The bridge is a listed building, having Grade II* status. Grade II* buildings are particularly important buildings of more than special interest – 92% of listed buildings are Grade II, 5.5% are Grade II*, and 2.5% are Grade I.
There are indications that the Hammersmith and Fulham Historic Buildings Group would probably not object to markings on the road, but may be expected to object to signs and traffic signals on the bridge itself.
The bridge has a weight limit of 7.5 tonnes. At either approach there is a width restrictor, with a bus gate to allow buses to pass. Only single-decker buses operate on the bridge.
Apart from being a busy commuter route for cyclists, the bridge also links the nursery slopes of the towpath on one side and the riverside route on the other. Many families with young children are to be seen cycling on either side of the river.
A recent count by hfcyclists on a Thursday morning, 24 October 2013, showed that the northbound traffic between 8am and 9am comprised Buses 55, Vans 130, Cars 464, P2W 137, Cycles 340. Motorised Total – 786 vehicles/hr.
A radar count was commissioned by LBHF for week commencing 16 Sept 2012. [not known at present which vehicles this covers]
This gave an average peak weekday morning flow northbound of 654 vehicles/hr [7am – 8am]
This gave an average peak weekday evening flow southbound of 959 vehicles/hr [6pm – 7pm]
More on traffic counts / speeds at end of this page.
Wide sections kerb to kerb = 8.0m
Total length of Bridge = 280m. This is from where traffic signals would be placed at the either end of the bridge.
From the end of the bridge going north to the roundabout, 150m
From the end of the bridge going south to the Lonsdale rd junction, 200m [There is a width restrictor in the northbound flow here]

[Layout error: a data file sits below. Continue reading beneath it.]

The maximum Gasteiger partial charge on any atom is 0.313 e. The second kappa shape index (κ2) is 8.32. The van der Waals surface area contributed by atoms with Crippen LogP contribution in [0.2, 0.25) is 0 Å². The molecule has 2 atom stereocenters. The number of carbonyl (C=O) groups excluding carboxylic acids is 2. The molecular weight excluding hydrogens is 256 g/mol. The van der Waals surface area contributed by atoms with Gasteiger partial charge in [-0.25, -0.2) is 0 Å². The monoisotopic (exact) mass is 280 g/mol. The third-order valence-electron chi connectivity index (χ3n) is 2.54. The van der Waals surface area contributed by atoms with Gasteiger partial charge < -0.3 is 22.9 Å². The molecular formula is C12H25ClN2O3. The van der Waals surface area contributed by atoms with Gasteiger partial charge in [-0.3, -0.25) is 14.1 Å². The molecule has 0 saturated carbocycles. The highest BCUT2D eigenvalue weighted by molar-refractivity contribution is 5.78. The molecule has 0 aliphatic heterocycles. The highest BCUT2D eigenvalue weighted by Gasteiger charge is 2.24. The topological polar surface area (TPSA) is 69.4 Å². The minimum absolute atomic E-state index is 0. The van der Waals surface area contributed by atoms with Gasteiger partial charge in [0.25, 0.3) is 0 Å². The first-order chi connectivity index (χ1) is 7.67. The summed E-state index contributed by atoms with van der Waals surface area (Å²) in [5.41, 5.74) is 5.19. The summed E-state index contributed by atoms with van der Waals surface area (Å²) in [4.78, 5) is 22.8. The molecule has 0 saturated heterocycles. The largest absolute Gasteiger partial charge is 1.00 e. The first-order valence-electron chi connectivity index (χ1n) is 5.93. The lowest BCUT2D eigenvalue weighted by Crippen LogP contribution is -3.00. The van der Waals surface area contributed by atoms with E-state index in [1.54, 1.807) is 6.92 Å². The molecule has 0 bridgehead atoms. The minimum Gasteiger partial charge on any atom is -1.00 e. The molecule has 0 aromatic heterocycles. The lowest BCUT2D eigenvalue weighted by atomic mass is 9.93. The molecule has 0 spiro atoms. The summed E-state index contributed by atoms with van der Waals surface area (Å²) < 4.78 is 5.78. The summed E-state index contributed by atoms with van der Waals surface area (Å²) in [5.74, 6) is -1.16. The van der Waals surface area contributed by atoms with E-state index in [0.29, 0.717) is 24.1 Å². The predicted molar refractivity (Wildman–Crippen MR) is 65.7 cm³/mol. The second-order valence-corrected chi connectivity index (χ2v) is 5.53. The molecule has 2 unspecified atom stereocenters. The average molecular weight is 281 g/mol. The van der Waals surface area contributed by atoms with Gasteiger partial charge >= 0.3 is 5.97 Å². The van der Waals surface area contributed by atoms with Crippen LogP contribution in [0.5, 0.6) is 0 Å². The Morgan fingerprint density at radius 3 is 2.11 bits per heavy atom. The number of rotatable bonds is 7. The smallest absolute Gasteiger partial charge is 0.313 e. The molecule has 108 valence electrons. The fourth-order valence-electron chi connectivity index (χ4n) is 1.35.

This diagram shows the dimensions for the various concepts.
Vehicle Speed On The Bridge
We will use a motor traffic speed of 22mph [10m/s] and a cyclist speed of 11mph [5m/s]
Rate Of Vehicles Moving Away From Lights
Various observations gave rates from 1 vehicle per 1 second to 1 vehicle per 3 sec. In our calculations we will use 1 vehicle per 2.4 seconds.
The following diagram gives a traffic flow rate of 1 vehicle per 2.4sec [1500 vehicles / hr] at 22 mph for continuous flow.
The New Concepts
Concept 1 – Give Way To Cyclists At Pinch Points
The cyclist priority sections are 35m, 18m, 18m, 35m, that is 106m in all. The overall length of the bridge is 280m
Assume a motor travels at 10m/s [22mph]
Assume a cyclist travels at 5m/s [11mph]
The journey time for a cyclist is 280 / 5 = 56 seconds.
From 8am to 9am northbound on a weekday morning there were 340 cycles /hr.
So at any time in the peak hour one may expect
340 x 56 / 3600 = 5.3 cyclists on the bridge.
But a driver setting out will not come across them all, as some are getting away. The driver will only come across 1- Vb/Vv of them [ velocities of bike and vehicle]. In our case this is half of the cyclists, ie 2.6 cyclists.
Interestingly the faster the driver is going the more often the vehicle will come across a cyclist.
But only 106m of the 280m of the bridge is cyclist priority. So a driver may expect to be impeded by 2.6 x 106 / 280 = 1.0 cyclist as the driver crosses the bridge.
The cyclist travels at 5m/s,